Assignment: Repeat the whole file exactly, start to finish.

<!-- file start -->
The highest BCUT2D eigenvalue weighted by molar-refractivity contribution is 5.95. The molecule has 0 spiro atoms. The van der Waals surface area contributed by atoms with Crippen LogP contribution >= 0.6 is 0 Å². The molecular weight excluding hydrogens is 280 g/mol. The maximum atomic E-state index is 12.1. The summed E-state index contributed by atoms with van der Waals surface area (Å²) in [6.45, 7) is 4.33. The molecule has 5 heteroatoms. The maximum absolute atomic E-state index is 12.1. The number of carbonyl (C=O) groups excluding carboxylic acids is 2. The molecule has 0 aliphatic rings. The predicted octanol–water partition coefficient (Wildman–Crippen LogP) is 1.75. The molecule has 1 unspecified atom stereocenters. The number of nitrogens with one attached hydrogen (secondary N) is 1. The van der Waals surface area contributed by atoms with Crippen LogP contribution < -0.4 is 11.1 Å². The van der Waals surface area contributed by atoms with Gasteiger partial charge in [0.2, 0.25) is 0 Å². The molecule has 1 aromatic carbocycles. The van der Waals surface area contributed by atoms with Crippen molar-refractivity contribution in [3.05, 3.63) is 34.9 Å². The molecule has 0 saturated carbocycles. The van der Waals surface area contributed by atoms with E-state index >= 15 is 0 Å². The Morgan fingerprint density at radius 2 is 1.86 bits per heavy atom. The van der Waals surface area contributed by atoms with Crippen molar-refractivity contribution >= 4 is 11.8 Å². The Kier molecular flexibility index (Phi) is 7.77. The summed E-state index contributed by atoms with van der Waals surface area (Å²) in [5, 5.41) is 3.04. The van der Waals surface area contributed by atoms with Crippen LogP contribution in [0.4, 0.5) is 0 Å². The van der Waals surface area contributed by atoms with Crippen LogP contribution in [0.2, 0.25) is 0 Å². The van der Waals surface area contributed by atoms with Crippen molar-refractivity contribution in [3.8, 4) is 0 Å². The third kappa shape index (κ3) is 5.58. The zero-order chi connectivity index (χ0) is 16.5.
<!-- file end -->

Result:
The highest BCUT2D eigenvalue weighted by molar-refractivity contribution is 5.95. The molecule has 0 spiro atoms. The van der Waals surface area contributed by atoms with Crippen LogP contribution >= 0.6 is 0 Å². The molecular weight excluding hydrogens is 280 g/mol. The maximum atomic E-state index is 12.1. The summed E-state index contributed by atoms with van der Waals surface area (Å²) in [6.45, 7) is 4.33. The molecule has 5 heteroatoms. The maximum absolute atomic E-state index is 12.1. The number of carbonyl (C=O) groups excluding carboxylic acids is 2. The molecule has 0 aliphatic rings. The predicted octanol–water partition coefficient (Wildman–Crippen LogP) is 1.75. The molecule has 1 unspecified atom stereocenters. The number of nitrogens with one attached hydrogen (secondary N) is 1. The van der Waals surface area contributed by atoms with Crippen LogP contribution < -0.4 is 11.1 Å². The van der Waals surface area contributed by atoms with Gasteiger partial charge in [0.2, 0.25) is 0 Å². The molecule has 1 aromatic carbocycles. The van der Waals surface area contributed by atoms with Crippen molar-refractivity contribution in [3.05, 3.63) is 34.9 Å². The molecule has 0 saturated carbocycles. The van der Waals surface area contributed by atoms with E-state index >= 15 is 0 Å². The Morgan fingerprint density at radius 2 is 1.86 bits per heavy atom. The van der Waals surface area contributed by atoms with Crippen molar-refractivity contribution >= 4 is 11.8 Å². The Kier molecular flexibility index (Phi) is 7.77. The summed E-state index contributed by atoms with van der Waals surface area (Å²) in [5, 5.41) is 3.04. The van der Waals surface area contributed by atoms with Crippen LogP contribution in [0.4, 0.5) is 0 Å². The van der Waals surface area contributed by atoms with Crippen LogP contribution in [0.2, 0.25) is 0 Å². The van der Waals surface area contributed by atoms with Crippen molar-refractivity contribution in [3.8, 4) is 0 Å². The third kappa shape index (κ3) is 5.58. The zero-order chi connectivity index (χ0) is 16.5.